Nicolas Bernier

Little is known of the early life of Nicolas Bernier (1665 - 1734); at some time he studied in Italy, and was a pupil of Caldara. Returning to France, he established a reputation quite soon, for although he was unsuccessful in his bid for the post of maître de musique at Rouen cathedral in 1693, he won that position at Chartres the next year. In 1698 he was appointed to the prestigious Parisian position of maître at St Germain l'Auxerrois, the parish church of the Louvre. His big break came in 1704 when he succeeded Charpentier as maître at the Sainte-Chapelle, the chapel of the old royal palace in the Cité. This was the second most important musical post after that of sous-maître at the Chapelle Royale at Versailles. Then in 1724 the post at Versailles, where Lalande had reigned supreme for 9 years, was divided once more between four musicians; Lalande himself and three others, to wit Bernier and his friends Campra and Gervais. As well as the French cantatas, Bernier wrote many motets for small ensembles of voices and instruments, as well as Grands Motets for the larger resources of Versailles, as Lalande had done before him.

Bernier was among the first to write French cantatas, together with Morin, Stuck ("Batistin") and Campra. Bernier's earliest published cantatas appeared in Paris in or soon after 1703, and may have been the first to appear in print.

Ber 1

Diane et Endimion

Cantata for soprano (c'-a''), bass (G-e'),and continuo

Price: £ 7.90

This work is in the second of four volumes, which is entitled Cantates Françoises / ou / Musique de Chambre/ A Voix Seule/ Et a deux /Avec/ Symphonie et sans Symphonie/ Avec la Basse Continue.

The text is by Louis Fuzelier. He was later to become famous as the author of a large number of plays (opéras comiques), many of them parodies of well known operas. He wrote the libretto for Rameau's opéra-ballet Les Indes Galantes.

Diane et Endimion is, as we might expect therefore, a tongue-in-cheek account of the well-known Greek myth. Endymion, a mortal, became the secret lover of the moon-goddess. He complains that she is only with him at night and he is jealous of the other gods; she upbraids him for ingratitude, considering how devoted she is (she bore him 40 daughters). He concedes that true love admits of no suspicions, and they conclude with an invocation to the goddess of love. The text may be lightweight, but the music is worthy of a composer of whom David Tunley says "Bernier holds an important place among those who wrote cantatas in France in the eighteenth century. He was one of the first and most successful in this field".

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Ber 2

Motet pour La Sainte Vierge

for bass (F-e'),and continuo 

Price: £ 5.90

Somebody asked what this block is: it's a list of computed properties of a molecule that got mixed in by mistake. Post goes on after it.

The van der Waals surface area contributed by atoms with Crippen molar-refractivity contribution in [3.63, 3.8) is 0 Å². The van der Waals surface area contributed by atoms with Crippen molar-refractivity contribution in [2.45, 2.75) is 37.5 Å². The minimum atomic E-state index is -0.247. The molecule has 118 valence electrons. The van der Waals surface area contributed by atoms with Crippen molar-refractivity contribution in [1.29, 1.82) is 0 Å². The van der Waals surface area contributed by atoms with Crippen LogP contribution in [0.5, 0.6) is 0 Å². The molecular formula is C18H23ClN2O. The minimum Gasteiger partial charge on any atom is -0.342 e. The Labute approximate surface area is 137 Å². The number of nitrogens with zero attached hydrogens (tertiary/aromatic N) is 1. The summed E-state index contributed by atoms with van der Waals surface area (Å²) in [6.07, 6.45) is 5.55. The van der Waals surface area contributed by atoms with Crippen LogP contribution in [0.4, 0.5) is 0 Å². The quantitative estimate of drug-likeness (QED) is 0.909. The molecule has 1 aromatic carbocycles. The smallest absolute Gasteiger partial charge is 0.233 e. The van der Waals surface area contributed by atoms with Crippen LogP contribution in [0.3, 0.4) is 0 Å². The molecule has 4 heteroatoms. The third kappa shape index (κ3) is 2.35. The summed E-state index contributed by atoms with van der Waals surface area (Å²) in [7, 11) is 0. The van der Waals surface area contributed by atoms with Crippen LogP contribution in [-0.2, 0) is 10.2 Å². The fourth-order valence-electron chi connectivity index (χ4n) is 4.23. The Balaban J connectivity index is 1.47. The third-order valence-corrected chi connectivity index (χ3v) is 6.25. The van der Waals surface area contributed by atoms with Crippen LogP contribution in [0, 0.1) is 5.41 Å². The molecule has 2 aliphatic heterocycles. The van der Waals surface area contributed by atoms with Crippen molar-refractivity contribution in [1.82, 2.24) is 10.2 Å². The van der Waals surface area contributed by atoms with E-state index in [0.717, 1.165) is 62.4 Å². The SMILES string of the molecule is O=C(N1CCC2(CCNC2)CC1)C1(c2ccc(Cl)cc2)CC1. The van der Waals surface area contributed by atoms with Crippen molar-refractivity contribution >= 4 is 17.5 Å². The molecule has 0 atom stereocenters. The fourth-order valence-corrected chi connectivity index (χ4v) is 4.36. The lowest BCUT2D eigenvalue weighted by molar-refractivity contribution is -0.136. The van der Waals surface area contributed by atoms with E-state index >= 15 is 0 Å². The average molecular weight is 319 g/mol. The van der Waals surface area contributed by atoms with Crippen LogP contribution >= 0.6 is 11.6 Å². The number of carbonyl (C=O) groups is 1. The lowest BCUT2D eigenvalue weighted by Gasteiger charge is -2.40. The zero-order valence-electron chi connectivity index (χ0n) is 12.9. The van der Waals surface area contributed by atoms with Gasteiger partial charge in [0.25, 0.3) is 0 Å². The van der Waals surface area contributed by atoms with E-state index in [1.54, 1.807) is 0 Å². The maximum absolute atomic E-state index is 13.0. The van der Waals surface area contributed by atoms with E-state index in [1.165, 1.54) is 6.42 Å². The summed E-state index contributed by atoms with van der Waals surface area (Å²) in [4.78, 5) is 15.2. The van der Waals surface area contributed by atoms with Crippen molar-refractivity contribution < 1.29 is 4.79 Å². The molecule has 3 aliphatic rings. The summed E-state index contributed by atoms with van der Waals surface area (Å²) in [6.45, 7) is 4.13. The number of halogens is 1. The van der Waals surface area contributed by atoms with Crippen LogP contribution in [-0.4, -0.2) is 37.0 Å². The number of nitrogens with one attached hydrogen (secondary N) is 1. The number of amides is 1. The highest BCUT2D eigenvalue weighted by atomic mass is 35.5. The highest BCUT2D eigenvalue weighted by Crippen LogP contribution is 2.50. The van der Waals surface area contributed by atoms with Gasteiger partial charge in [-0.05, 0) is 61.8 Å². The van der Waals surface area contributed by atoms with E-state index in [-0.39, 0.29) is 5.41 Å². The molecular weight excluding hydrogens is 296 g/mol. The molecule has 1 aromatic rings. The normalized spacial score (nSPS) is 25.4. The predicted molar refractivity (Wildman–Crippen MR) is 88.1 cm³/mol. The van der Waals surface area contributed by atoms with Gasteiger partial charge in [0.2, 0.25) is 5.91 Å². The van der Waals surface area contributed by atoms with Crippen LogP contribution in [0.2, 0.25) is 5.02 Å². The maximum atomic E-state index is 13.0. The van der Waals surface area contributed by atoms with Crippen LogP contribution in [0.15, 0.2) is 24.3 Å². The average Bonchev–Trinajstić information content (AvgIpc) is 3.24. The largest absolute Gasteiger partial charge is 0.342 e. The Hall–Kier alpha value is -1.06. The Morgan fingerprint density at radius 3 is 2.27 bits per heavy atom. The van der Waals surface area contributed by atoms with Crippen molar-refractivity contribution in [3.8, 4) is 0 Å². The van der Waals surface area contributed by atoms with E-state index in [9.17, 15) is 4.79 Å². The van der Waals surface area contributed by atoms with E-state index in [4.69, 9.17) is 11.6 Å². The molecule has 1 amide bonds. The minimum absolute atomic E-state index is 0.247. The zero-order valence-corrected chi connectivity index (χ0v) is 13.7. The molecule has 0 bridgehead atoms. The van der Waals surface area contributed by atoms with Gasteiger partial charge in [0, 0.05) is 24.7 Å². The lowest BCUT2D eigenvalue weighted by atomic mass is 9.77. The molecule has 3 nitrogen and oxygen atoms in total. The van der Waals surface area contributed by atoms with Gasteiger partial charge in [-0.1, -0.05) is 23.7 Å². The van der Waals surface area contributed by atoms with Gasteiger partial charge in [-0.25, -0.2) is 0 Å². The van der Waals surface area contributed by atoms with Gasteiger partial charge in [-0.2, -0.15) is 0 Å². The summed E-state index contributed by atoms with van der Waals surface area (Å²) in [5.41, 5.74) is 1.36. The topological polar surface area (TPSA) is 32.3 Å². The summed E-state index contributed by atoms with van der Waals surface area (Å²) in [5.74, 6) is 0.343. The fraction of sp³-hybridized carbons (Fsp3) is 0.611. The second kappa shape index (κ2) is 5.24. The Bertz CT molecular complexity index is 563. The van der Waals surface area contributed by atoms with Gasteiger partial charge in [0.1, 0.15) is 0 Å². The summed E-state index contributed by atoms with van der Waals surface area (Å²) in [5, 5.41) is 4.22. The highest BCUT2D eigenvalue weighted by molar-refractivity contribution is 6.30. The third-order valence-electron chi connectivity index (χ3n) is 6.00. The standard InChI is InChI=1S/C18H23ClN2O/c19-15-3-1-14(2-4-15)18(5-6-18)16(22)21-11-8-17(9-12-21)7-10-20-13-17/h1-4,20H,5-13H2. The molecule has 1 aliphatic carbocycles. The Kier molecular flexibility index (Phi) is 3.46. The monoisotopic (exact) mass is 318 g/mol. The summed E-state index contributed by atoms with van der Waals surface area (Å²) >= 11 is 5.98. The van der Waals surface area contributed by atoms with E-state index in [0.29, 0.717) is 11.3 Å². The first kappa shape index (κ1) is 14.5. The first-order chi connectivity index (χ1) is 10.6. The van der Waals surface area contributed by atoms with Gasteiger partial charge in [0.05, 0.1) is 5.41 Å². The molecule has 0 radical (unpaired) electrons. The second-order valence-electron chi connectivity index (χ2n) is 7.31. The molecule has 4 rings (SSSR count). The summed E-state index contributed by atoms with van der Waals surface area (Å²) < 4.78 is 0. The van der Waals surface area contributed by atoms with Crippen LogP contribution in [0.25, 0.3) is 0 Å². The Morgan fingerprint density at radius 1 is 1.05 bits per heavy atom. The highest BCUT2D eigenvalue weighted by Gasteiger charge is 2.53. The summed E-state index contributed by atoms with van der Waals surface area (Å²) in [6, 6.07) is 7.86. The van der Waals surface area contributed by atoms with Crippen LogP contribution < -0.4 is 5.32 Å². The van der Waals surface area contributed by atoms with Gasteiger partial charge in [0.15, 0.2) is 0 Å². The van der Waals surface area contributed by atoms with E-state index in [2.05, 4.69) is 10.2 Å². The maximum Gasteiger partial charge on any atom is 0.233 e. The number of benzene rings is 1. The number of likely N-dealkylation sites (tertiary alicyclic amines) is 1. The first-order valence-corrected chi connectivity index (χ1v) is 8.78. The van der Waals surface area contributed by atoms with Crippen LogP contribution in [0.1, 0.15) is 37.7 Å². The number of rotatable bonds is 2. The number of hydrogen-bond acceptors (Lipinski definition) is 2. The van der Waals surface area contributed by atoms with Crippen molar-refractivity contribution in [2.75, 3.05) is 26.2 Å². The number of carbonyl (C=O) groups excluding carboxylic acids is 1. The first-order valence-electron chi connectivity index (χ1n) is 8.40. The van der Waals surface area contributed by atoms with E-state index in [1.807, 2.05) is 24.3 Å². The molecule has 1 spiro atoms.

In 1703, Bernier published his first book of motets for 1, 2, and 3 voices, and in 1713 his second book. A collection of motets was published posthumously in 1741. Some motets also survive in manuscript, in collections by several composers. The present work is taken from such a collection in a manuscript volume (Music Library, University of California, Berkeley, Manuscript MS 773), containing 19 motets ascribed to Bernier.

Alma redemptoris mater is one of the four antiphons of the Blessed Virgin Mary, sung at the end of Compline. Its origin is unknown, but the plainsong melody associated with it has formed the basis for numerous compositions in the medieval and renaissance periods. By the time of Bernier, settings of the Alma redemptoris mater were commonly performed as separate motets.

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Ber 3



Edited by Derek Harrison

for soprano (d'-g''#), violin/flute & bc

Price: £ 8.70

The cantata draws on the legend of Jason (who led the Argonauts in their quest for the Golden Fleece) who was married to the sorceress Medea (Medée) - the couple had two children. However, Jason subsequently planned to marry the princess Glauce (though here, the name of Creusa is used which appeared in the Latin forms of the story).  Creusa was the daughter of King Creon. 

The words love and vengeance appear many times in this text as the essence is about Medea’s feelings for Jason.  In the middle of the story, Medea appears to apologise to Jason for her outrage and asks their children to take two wedding presents to Creusa.  However, the robe is poisoned and as a result both Creusa and King Creon are killed.  Medea then kills the children as a further way to hurt Jason.

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Ber 4

Le Caffé

Edited by Cedric Lee

cantata for soprano, violin/flute, and continuo

Price: £ 8.90

Le Caffé is taken from the third volume of cantatas, whose texts are by Louis Fuzelier, a writer who became famous as the author of many works for the theatre

This work shares with J S Bach's "Coffee cantata" the distinction of being the only such works on the comtemporary craze for coffee.

However, whereas Bach's grumpy old Schlendrian strongly disapproves of coffee, Bernier's singer extols its virtues with passion.

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